“At that point in my own Christian life I hadn’t thought there was any difference between them. They were three words that meant the same thing; but it got me curious why Moses would mention the three things separately. So I looked up all the scriptures related to those words and that is why we have more than 8 hours of talking on iniquity in volume 30! And while they all indicate something wrong with us, they are really quite different.”

Transgressions involve a command or a law. “Without the law there is no transgression.” If the law says you should go 35 and you go 37 that is a transgression. Had there been no law you could go 37 with no problem. If the law says “thou shalt stop at this corner,” there is a red stop sign. If you don’t stop that is also a transgression because the law says you should stop and you didn’t. If there was no sign, there would be no transgression. Understanding that one is the easiest.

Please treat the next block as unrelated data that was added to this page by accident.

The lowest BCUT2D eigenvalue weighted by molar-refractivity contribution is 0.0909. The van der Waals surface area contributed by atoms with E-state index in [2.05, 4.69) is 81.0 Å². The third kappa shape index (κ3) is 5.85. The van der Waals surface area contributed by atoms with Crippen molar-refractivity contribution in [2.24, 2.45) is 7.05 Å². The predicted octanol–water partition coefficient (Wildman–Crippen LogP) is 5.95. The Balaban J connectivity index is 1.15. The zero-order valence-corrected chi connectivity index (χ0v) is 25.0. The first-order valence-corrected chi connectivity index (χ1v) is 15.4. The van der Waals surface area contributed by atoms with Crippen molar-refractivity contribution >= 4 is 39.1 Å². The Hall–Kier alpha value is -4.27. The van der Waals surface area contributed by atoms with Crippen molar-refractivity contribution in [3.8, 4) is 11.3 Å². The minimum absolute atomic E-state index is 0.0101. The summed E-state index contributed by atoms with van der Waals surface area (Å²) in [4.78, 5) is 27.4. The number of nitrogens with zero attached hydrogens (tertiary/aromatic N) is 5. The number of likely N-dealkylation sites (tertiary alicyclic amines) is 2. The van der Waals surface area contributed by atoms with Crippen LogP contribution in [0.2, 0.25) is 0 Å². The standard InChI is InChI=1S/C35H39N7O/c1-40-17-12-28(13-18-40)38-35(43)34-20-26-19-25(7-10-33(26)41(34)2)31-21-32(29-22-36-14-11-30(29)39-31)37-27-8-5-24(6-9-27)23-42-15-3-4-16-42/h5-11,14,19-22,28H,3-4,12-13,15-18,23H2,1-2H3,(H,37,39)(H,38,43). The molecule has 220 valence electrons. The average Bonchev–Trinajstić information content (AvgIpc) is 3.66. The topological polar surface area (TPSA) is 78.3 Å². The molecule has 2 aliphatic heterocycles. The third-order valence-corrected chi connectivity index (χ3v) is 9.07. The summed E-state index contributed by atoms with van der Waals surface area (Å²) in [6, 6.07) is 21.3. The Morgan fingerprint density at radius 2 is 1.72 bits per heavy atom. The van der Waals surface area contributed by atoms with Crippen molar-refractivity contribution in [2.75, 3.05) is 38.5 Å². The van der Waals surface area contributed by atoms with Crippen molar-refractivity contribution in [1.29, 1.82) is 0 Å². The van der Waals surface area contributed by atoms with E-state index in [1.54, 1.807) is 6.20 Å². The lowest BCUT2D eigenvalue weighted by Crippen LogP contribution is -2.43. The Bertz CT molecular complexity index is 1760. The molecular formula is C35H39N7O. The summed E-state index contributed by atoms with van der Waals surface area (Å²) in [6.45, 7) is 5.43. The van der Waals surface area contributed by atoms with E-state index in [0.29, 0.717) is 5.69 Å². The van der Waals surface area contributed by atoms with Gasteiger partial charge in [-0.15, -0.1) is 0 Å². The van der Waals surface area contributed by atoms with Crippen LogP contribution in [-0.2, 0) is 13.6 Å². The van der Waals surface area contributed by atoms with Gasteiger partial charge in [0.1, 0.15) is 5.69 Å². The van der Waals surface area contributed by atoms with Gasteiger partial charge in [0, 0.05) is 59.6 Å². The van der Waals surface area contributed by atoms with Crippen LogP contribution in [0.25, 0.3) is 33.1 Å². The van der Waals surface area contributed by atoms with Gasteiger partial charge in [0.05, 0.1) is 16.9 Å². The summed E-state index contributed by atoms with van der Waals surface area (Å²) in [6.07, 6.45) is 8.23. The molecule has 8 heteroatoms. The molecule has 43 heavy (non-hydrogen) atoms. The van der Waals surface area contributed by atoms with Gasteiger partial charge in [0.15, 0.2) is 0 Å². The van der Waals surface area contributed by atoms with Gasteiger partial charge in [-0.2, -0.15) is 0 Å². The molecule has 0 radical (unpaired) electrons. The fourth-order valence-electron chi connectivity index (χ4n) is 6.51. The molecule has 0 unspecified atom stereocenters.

Sin in both the Old and New Testament is an archery term. In the New Testament Greek it simply means you missed the mark. You can miss the target in any number of different ways: too high, too low, to the side, fall short of the target, shoot past the target—just all kinds of ways you can miss the target. The archery term literally means that your arrow did not reach as far as it needed to.

That is why Paul said, when he was trying to make it clear to Greek speakers, that “all have sinned and missed the mark and fallen short of the glory of God.” Romans 3:23 It is a very specific kind of falling short of what you were asked to do…for instance God asks you to love those that hate you and be merciful to your enemies. But, often when you find your enemies you just want to pound their noses—that is falling short of what you should be doing.

Iniquity is a more difficult concept. With transgression you clearly have a choice: you stop or you don’t stop. You follow the law or you don’t follow the law. With sin, you might give it your best shot and still not make it as far as God wants you to go. With sin you are trying but simply are not making it.

Iniquity is a word that means something is deformed; it is a deformity. There is something not right about you.